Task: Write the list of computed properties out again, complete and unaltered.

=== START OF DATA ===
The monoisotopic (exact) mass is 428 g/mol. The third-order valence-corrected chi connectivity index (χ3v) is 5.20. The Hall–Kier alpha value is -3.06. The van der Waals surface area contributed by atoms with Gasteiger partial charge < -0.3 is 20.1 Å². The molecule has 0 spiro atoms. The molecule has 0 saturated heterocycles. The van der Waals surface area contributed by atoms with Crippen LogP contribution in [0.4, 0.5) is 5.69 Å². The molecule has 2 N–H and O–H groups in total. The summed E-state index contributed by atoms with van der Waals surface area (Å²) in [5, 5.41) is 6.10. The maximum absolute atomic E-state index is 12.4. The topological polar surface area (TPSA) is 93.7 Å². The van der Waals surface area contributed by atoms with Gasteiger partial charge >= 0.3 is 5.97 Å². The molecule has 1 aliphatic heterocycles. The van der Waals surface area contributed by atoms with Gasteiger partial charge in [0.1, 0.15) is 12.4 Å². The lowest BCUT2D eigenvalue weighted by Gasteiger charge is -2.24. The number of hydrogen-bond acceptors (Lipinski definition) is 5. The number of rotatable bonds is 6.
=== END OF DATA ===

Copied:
The monoisotopic (exact) mass is 428 g/mol. The third-order valence-corrected chi connectivity index (χ3v) is 5.20. The Hall–Kier alpha value is -3.06. The van der Waals surface area contributed by atoms with Gasteiger partial charge < -0.3 is 20.1 Å². The molecule has 0 spiro atoms. The molecule has 0 saturated heterocycles. The van der Waals surface area contributed by atoms with Crippen LogP contribution in [0.4, 0.5) is 5.69 Å². The molecule has 2 N–H and O–H groups in total. The summed E-state index contributed by atoms with van der Waals surface area (Å²) in [5, 5.41) is 6.10. The maximum absolute atomic E-state index is 12.4. The topological polar surface area (TPSA) is 93.7 Å². The van der Waals surface area contributed by atoms with Gasteiger partial charge >= 0.3 is 5.97 Å². The molecule has 1 aliphatic heterocycles. The van der Waals surface area contributed by atoms with Gasteiger partial charge in [0.1, 0.15) is 12.4 Å². The lowest BCUT2D eigenvalue weighted by Gasteiger charge is -2.24. The number of hydrogen-bond acceptors (Lipinski definition) is 5. The number of rotatable bonds is 6.